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J Pharmacol Exp Ther. 1992 Nov;263(2):569-78.

General anesthetics potentiate gamma-aminobutyric acid actions on gamma-aminobutyric acidA receptors expressed by Xenopus oocytes: lack of involvement of intracellular calcium.

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1
Department of Pharmacology, University of Colorado Health Sciences Center, Denver, Colorado.

Abstract

Potentiation of the gamma-aminobutyric acid (GABAA) receptor-gated Cl- channel response has been suggested to be a primary action of some anesthetic agents. We asked whether the GABAA receptor is a target site common for general anesthetics that are chemically and structurally diverse. This hypothesis was tested in Xenopus oocytes expressing mouse cortical mRNA, and GABA-activated Cl- currents were measured using two-electrode voltage clamping. General anesthetics, including inhalational (halothane, diethylether, enflurane and isoflurane), i.v. (3 alpha-hydroxy-5 alpha-dihydroprogesterone, ketamine and propofol) and alcohol (pentanol) anesthetics, enhanced GABA-induced currents by 56 to 1089% at concentrations that were clinically relevant. The results suggest that potentiation of the GABAA receptor/channel response may be a common action for anesthetic agents. Moreover, anesthetic effects were dependent on GABA concentrations; the enhancement was marked with low GABA concentrations and was exponentially decreased as the GABA concentration increased. Also, anesthetic effects were dependent on anesthetic concentrations. The apparent EC50 of halothane was found to be similar to the anesthetic ED50. We also investigated the role of intracellular Ca++ in mediating anesthetic enhancement of the GABA current. We found that intracellular injection of the Ca++ chelator, EGTA, did not change the enhancement by anesthetics. In addition, these anesthetics alone did not produce significant currents, suggesting that the Ca(++)-dependent Cl- current was not activated by these anesthetics per se. Thus, we found that diverse anesthetics potentiate GABA-induced Cl- currents, but this action is not mediated by a release of intracellular Ca++.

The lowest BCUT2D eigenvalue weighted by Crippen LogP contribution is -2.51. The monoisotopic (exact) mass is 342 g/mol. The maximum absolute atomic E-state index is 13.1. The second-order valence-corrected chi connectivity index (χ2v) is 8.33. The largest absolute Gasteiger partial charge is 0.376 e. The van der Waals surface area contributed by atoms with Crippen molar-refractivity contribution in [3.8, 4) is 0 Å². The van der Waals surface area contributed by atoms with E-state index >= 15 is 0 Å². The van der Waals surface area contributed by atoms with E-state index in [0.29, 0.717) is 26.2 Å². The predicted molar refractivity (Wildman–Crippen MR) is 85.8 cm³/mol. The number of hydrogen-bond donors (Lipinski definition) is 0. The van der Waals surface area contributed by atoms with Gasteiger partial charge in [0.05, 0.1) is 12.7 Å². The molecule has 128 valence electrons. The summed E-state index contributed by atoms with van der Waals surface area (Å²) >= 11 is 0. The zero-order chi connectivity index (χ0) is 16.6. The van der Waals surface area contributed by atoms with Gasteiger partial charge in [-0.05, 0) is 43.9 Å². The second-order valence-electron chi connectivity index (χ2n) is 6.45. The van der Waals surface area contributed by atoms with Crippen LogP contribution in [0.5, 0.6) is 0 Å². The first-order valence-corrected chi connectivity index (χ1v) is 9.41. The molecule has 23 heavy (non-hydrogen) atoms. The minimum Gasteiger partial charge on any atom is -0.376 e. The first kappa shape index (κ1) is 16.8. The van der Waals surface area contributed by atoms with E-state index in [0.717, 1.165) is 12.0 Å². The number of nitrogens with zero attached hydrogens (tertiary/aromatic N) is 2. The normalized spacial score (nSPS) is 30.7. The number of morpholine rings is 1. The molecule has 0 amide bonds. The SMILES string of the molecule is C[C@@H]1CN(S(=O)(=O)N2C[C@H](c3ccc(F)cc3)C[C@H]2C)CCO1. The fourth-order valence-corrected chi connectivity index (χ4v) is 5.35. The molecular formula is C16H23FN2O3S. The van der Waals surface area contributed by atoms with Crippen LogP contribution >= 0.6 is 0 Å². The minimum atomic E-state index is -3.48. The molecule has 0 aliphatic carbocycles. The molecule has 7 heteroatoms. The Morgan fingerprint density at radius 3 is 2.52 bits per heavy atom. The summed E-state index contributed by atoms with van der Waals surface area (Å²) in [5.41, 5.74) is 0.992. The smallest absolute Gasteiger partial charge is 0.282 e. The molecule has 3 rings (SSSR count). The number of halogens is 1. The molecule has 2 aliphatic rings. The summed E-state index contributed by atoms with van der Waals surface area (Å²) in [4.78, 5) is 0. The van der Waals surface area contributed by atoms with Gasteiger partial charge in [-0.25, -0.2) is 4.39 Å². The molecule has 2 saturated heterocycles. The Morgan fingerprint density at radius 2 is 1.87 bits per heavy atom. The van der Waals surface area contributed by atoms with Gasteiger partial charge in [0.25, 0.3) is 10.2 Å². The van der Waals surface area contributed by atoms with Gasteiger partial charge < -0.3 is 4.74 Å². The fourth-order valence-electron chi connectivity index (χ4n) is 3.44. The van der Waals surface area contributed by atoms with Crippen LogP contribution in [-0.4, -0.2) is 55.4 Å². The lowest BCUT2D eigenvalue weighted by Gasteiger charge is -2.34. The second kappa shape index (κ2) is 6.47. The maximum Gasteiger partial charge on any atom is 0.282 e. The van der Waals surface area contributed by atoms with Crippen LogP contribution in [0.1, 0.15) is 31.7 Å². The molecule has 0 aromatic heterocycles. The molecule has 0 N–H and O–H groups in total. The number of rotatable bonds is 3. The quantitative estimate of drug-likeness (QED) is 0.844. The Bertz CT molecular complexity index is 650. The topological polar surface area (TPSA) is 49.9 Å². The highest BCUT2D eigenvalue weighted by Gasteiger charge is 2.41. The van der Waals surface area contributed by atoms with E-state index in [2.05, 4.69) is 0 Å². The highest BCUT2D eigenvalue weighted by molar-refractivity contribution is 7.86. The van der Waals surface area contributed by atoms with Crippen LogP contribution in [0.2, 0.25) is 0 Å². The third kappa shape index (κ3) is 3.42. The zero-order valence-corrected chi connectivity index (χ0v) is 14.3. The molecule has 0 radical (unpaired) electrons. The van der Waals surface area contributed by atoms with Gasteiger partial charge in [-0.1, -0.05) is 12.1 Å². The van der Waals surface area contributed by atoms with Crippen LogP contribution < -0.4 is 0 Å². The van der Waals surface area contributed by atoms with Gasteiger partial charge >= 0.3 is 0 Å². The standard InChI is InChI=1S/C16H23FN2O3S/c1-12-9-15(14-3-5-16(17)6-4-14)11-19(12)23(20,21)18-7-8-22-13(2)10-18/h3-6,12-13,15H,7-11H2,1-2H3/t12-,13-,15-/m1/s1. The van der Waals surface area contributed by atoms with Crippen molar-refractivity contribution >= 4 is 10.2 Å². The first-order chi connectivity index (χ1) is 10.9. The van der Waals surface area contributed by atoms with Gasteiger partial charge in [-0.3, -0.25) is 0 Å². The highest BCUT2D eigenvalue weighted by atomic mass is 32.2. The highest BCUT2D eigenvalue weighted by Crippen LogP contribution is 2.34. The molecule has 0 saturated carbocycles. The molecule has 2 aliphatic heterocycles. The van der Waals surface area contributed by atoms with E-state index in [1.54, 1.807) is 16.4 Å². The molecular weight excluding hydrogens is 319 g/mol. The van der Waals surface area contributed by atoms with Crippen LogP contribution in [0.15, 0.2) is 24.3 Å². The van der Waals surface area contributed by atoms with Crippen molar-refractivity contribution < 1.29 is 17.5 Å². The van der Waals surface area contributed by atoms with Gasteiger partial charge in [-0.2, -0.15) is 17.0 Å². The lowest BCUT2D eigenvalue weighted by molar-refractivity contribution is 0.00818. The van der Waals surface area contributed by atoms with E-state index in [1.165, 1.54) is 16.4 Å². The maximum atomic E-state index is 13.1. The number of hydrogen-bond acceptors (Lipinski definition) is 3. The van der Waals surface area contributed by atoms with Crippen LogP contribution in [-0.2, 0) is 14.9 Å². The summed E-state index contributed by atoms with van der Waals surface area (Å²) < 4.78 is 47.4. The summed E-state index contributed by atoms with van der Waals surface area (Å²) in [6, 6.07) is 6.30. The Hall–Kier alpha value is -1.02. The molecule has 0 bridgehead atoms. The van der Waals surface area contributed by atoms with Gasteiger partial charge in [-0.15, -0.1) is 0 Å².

PMID:
1331405
[Indexed for MEDLINE]
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